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Five Ways To Reduce Employee Overtime

Five Ways To Reduce Employee Overtime

Overtime comes at a costly price for your business. If your employees are continually working more than 40 hours a week, you’re likely spending extra money on compensation at a higher rate. Your employees may feel the need to work overtime for several reasons. Here are five ways to reduce the need for employee overtime.  

Change the Culture 

Your business likely has an “overtime culture”—even if you didn’t realize it. If business leaders are taking overtime to get their projects done, employees will likely feel pressured to do so, too. Encourage employees against spending extra time in the office, the importance of work-life balance, and be transparent about when overtime work is necessary to complete a deadline and when a project can wait.  

Track Patterns 

Some employees may fall into a vicious cycle of working overtime to make deadlines. Others, unfortunately, could be abusing their ability to earn extra money by working after hours. Getting to the bottom of this problem is one of the many reasons to use employee time tracking software. By doing so, you can determine if employees are being overworked and need a lighter load or more extended deadlines to complete projects. You can also see if employees are wasting time or are nearing overtime and need a warning about their hours.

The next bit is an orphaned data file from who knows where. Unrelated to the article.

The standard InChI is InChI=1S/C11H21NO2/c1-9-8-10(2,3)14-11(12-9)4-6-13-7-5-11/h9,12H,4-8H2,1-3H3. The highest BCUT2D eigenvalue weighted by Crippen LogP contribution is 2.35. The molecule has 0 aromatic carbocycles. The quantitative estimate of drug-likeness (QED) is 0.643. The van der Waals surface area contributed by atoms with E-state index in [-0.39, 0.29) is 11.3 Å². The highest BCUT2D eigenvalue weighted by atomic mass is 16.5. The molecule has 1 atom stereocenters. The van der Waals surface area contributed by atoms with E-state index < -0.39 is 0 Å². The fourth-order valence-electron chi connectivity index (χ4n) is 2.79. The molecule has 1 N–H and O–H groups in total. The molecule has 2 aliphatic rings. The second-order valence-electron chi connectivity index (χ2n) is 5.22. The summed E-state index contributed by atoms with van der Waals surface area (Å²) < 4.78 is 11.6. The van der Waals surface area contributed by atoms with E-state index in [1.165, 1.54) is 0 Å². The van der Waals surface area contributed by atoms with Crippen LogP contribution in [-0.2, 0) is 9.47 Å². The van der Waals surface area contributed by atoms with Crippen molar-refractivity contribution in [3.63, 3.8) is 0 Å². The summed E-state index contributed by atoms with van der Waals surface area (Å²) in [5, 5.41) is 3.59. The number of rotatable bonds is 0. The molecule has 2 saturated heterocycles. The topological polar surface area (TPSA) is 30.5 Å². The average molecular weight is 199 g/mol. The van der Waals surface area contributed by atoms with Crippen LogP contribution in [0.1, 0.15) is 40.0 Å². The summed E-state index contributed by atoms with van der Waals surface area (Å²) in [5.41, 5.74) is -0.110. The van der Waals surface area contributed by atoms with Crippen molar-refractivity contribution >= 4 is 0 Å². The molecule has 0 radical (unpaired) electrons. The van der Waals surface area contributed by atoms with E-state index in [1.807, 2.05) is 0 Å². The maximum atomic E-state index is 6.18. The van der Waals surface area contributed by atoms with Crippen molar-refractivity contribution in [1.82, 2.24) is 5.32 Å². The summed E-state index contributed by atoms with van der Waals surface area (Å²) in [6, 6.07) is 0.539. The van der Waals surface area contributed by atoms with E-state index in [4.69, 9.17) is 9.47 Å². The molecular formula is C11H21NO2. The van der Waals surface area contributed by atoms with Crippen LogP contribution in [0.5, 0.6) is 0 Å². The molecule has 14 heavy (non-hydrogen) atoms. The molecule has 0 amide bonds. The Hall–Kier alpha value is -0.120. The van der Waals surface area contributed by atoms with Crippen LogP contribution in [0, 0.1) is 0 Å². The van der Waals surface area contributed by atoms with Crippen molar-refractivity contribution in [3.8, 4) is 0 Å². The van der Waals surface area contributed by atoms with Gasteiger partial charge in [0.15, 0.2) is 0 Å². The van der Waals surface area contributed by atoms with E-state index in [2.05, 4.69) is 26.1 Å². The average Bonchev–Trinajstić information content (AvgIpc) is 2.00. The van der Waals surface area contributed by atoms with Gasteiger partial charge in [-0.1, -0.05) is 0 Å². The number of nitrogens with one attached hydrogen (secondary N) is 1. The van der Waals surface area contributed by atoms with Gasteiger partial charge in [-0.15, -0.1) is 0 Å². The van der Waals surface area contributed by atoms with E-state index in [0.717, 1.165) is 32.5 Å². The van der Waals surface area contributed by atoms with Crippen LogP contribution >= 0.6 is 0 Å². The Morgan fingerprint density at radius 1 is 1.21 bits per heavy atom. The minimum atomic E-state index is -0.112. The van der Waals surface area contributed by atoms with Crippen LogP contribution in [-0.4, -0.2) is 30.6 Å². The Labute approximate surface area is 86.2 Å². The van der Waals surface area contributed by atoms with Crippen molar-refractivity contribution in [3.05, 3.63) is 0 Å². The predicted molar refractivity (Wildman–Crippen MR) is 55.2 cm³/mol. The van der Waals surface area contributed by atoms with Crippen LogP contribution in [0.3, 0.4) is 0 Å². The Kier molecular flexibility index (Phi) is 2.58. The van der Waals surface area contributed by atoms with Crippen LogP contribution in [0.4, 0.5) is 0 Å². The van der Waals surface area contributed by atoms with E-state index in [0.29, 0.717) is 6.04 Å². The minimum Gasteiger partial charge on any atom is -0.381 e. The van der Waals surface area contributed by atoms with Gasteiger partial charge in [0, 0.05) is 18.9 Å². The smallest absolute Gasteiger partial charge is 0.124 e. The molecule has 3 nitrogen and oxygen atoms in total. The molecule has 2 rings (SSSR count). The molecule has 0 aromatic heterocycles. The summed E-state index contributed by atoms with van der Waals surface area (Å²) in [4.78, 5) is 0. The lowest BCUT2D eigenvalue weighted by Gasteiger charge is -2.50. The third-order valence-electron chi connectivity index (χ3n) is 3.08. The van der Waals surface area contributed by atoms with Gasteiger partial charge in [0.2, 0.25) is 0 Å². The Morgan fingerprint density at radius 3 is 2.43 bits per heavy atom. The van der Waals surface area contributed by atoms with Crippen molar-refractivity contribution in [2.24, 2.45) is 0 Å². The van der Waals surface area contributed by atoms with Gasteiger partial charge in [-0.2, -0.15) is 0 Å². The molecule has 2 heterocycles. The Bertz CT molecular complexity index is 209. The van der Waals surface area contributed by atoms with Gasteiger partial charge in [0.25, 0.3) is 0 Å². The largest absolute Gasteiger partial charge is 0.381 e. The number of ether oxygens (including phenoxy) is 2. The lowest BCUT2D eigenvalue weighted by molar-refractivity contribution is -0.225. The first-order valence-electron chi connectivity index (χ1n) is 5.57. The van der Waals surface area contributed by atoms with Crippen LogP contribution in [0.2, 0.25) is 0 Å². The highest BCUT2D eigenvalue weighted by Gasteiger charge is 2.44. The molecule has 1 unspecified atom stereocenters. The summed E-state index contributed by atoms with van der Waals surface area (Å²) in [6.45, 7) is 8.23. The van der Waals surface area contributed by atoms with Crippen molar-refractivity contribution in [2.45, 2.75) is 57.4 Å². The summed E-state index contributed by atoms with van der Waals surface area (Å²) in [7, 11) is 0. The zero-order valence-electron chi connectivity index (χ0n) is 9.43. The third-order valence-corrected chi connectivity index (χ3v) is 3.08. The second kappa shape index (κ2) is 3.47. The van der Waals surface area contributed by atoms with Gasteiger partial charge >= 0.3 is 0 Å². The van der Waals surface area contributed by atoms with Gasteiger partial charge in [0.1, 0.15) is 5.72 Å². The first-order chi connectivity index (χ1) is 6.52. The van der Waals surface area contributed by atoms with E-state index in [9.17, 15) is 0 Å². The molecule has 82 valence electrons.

Cross Train Employees 

If employees are trained solely on doing their job and only that, you could run into problems down the line. For example, if only one employee knows how to do a particular report, they could end up swamped with work requiring extra hours. Similarly, if one person in the system falls behind, everyone may fall behind, requiring overtime hours to catch up.  

Instead, work on cross-training employees so everyone can step into other roles or help with overwhelming tasks if needed. 

Overtime Capping 

Sometimes, overtime is unavoidable. While most full-time employees qualify for overtime after exceeding 40 hours, there isn’t a federal limit on how much overtime can be worked. Design a policy that allows employees to receive fair overtime pay if necessary but keeps your business in budget and upholds your overtime culture.  

Consider Expanding 

Have you already tried implementing some of the above strategies but still can’t get a handle on employee overtime? If so, it may be time to consider expanding. Overtime work is often a sign your employees can’t complete their daily, weekly, or monthly workload on time. Adding another team member or two to disperse some of the workloads could be beneficial.  

Try out one or all of these five ways to reduce employee overtime to save your business money and avoid overworking your employees. 

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